Businesses using natural language processing want to determine who is talking, what they’re talking about, how they feel, and why they feel that way. The last element concerns context, which is one of the biggest challenges to overcome when training a viable NLP model. Without clear context, we humans sometimes struggle to understand what people are talking about. It’s even harder for machines.
Consider sarcasm, for example. If someone says, “That’s great. You’re a genius,” we might know the speaker is sarcastic by their level of connection with us, tone of voice, and the context of the conversation. We can train machines to detect sarcasm, but with so many nuances at play—culture, gender, personality, situation, history—a human may have to map words and context in a model.
The NLP context conundrum does not stop with sarcasm. Language is constantly evolving; the meanings of words change all the time. For example, Northwest is no longer just a direction— North West is the daughter of Kanye West and Kim Kardashian, the American celebrities. The word ‘feed,’ used as a noun, no longer refers only to the stuff horses eat; it also refers to where you might land when visiting your favorite social media platforms. Wholly new words are continually entering languages, too. Consider ‘box-off, negging, and zinester’—words added to the Oxford English Dictionary in early 2021.
The overarching challenge of NLP is to turn natural language, whether written or spoken, into mathematical values a machine can understand. This act requires distilling the many nuances and complexities of natural language into numbers or, for instance, turning things like emotions into mathematical operators. This work is no easy task, especially when training and building models with high enough accuracy rates to be viable.
Searching beyond keywords with semantic analysis
NLP is rapidly advancing in its ability to understand context, thanks to the vast and constantly growing amount of training data available. This data deluge allows machines to conduct semantic analysis to determine the context and meaning behind words and phrases.
For example, most people are now familiar with Google Search. In the old days, search engines relied strictly on keyword-based searches, which meant search results often failed to align with a user’s actual intent. The old system was also easy to abuse, with unscrupulous advertisers taking advantage of its simplicity by stuffing keywords into their website content or hiding keywords on a page by matching text and background colors.
More advanced users might be familiar with the Boolean operators AND, OR, and NOT, which all search engines still support. But adding operators to search queries is hardly a user-friendly experience. And because nearly half of all internet users now search the web using voice queries, keyword-based search and Boolean operators are becoming less practical, as they don’t map to the way people speak.
Thanks to advancements in artificial intelligence, human-to-computer interfaces are starting to offer more seamless and natural communications between people and machines. When it comes to searching the web, we now rely on keyword search plus semantic search. Semantic analysis uses NLP to determine context or, in other words, the user’s intent.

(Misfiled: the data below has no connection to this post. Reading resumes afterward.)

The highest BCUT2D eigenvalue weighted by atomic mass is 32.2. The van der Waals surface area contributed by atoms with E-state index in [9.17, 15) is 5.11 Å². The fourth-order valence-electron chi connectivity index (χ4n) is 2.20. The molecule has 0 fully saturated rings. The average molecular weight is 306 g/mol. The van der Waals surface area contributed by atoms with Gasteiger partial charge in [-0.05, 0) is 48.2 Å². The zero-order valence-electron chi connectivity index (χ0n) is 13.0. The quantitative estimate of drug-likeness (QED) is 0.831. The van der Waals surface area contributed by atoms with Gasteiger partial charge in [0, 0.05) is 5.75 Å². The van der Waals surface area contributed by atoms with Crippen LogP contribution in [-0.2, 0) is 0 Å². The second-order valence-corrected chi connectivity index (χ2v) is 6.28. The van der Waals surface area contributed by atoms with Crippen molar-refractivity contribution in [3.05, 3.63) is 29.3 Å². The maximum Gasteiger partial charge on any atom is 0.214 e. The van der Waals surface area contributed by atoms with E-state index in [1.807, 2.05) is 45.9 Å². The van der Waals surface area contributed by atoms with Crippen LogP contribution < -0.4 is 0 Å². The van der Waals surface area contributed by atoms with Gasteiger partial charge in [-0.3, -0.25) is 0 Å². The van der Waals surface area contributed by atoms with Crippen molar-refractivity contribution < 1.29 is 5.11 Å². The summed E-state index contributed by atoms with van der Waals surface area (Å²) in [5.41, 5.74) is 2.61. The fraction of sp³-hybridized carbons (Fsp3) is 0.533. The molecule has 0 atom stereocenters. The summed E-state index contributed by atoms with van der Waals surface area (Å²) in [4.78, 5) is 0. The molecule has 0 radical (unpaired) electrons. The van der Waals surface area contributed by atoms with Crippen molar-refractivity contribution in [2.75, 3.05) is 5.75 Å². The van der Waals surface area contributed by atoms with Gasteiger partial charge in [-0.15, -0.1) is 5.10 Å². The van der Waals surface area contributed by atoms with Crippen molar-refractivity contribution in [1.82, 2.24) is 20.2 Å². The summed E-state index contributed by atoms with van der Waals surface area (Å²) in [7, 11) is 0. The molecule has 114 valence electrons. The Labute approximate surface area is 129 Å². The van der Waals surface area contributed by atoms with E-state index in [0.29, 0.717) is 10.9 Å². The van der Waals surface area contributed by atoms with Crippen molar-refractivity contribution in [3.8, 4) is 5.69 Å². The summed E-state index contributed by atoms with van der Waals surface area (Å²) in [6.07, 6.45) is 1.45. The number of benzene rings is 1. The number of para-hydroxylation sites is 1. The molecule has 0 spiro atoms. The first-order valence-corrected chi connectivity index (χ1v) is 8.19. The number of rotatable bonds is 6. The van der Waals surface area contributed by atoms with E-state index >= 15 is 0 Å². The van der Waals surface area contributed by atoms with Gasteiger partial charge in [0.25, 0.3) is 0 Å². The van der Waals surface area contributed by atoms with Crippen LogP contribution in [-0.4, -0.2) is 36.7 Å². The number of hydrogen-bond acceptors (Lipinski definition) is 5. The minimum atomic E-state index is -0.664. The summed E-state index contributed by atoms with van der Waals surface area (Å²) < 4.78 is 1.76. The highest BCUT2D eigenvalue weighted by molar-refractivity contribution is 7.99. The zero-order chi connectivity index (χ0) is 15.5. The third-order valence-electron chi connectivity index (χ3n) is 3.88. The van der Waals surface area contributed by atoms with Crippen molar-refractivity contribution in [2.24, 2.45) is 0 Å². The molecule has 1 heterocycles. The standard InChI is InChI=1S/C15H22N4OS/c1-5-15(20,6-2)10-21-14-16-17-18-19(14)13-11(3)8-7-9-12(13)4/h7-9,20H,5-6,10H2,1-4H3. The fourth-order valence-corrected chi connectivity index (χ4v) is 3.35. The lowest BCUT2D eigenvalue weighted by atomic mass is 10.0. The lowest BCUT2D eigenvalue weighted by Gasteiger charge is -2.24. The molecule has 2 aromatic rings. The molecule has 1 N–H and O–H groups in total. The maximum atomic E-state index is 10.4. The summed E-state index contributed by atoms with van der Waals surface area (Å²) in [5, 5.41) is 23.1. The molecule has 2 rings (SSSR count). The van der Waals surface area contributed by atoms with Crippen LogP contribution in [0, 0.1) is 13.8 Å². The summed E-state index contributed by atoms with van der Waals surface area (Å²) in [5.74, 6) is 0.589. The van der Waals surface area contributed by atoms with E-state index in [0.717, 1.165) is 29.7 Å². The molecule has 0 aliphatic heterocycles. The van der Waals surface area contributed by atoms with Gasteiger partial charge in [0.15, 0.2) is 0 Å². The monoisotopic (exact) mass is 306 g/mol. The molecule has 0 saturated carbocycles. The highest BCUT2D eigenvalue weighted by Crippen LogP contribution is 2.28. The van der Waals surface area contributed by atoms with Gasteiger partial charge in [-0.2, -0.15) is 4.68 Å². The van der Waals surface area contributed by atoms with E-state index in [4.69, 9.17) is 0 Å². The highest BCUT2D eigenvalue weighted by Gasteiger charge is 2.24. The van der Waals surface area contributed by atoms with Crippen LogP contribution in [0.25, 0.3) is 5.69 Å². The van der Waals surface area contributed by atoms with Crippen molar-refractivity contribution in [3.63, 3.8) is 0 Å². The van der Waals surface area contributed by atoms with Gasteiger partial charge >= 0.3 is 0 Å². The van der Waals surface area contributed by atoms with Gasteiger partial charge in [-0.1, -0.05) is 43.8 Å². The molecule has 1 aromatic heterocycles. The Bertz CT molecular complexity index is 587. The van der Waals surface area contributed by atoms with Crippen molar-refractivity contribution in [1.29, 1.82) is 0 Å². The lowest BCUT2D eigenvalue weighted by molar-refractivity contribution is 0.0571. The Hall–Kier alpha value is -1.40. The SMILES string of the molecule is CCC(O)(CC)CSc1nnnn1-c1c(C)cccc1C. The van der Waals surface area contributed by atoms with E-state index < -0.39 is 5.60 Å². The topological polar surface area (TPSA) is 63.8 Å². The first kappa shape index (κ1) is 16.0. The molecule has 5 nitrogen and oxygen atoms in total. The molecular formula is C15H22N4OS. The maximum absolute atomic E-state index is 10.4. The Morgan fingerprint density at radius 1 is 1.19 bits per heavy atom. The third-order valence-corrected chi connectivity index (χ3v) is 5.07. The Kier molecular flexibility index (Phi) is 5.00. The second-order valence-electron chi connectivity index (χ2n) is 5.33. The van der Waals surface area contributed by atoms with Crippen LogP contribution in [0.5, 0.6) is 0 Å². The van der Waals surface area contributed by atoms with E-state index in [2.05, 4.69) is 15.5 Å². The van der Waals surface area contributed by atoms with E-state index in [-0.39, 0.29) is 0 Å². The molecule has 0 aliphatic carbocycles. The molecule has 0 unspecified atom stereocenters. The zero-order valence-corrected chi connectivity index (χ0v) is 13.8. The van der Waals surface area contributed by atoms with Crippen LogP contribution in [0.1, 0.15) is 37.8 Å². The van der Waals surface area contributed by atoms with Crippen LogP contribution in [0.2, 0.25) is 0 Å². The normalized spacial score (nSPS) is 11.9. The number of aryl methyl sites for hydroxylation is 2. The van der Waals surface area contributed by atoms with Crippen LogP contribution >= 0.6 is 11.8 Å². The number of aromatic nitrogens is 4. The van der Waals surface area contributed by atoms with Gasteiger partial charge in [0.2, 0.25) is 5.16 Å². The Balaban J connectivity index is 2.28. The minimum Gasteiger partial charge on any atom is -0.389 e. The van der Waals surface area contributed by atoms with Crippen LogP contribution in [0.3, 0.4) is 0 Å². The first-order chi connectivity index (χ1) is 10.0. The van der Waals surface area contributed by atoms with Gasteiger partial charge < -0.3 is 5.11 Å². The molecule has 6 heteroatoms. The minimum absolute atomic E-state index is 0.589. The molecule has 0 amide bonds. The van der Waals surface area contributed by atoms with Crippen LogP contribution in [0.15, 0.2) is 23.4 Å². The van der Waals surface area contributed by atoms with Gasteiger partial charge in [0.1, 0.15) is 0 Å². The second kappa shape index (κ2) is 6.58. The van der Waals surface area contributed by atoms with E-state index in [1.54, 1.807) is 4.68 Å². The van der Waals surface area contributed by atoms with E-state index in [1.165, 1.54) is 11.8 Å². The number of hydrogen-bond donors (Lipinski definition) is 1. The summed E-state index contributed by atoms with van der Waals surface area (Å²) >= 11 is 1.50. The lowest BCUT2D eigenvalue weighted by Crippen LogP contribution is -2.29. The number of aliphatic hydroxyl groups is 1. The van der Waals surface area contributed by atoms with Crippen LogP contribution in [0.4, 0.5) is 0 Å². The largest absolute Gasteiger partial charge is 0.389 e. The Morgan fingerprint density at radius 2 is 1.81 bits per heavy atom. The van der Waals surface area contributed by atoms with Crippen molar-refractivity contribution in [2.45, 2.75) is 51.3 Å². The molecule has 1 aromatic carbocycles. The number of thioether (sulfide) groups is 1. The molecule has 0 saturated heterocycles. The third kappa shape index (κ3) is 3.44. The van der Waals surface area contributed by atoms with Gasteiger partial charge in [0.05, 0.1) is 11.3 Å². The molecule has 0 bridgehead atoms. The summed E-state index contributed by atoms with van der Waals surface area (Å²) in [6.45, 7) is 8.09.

User intent often lies within information and concepts not explicitly mentioned in data, whether a written search query, a voice recording, or an email message. Here’s an example:
Your customer service is a joke. I’ve been on the blower for half an hour!
While most people can quickly pick up on the customer’s negative sentiment, a machine might have trouble doing so. Is the word ‘joke’ meant as a positive or negative? Is ‘blower’ an electric fan, hairdryer, or large aquatic mammal? In fact, ‘blower’ is a British-English slang term for ‘phone,’ which also illustrates another challenge in NLP—understanding a myriad of regional slang terms in natural language.
We’re training our systems to read better and modify better, all in the quest to interpret better. Even so, if we’re training an NLP model designed to assist with customer service, we must annotate the previous example so the machine can extrapolate context. In this case, the context is a disgruntled customer—probably based in the UK given their choice of words—unleashing their frustration on a chatbot.
How does semantic analysis work?
To overcome the NLP context conundrum, you often need an ample supply of labeled training data. It might be original text or transcribed voice recordings, but the same rules apply in semantic analysis. The teams handling your data annotation must understand the relationships between lexical terms on the word, phrase, and sentence level to ensure a high degree of accuracy and quality control.
Automated semantic analysis can work, but only after the model receives enough training data to achieve acceptable accuracy rates. In the meantime, it’s up to your data annotation team to exhaustively label the data in categories, such as synonyms, antonyms, hyponyms, and homonyms. By feeding semantically enhanced data into the NLP algorithm, you can train the machine to make more accurate predictions and progressively reduce error rates over time.
Machines may never reach the level of contextual accuracy we humans provide. Language will continue to evolve, and we will always need humans in the loop to train and refresh NLP algorithms. When the context conundrum stumps your models, our managed workforce will be here, ready to provide clarity and handle exceptions.
Our natural language processing services help you scale text and audio annotation by pairing you with an experienced, managed workforce that can understand and interpret complex, nuanced language.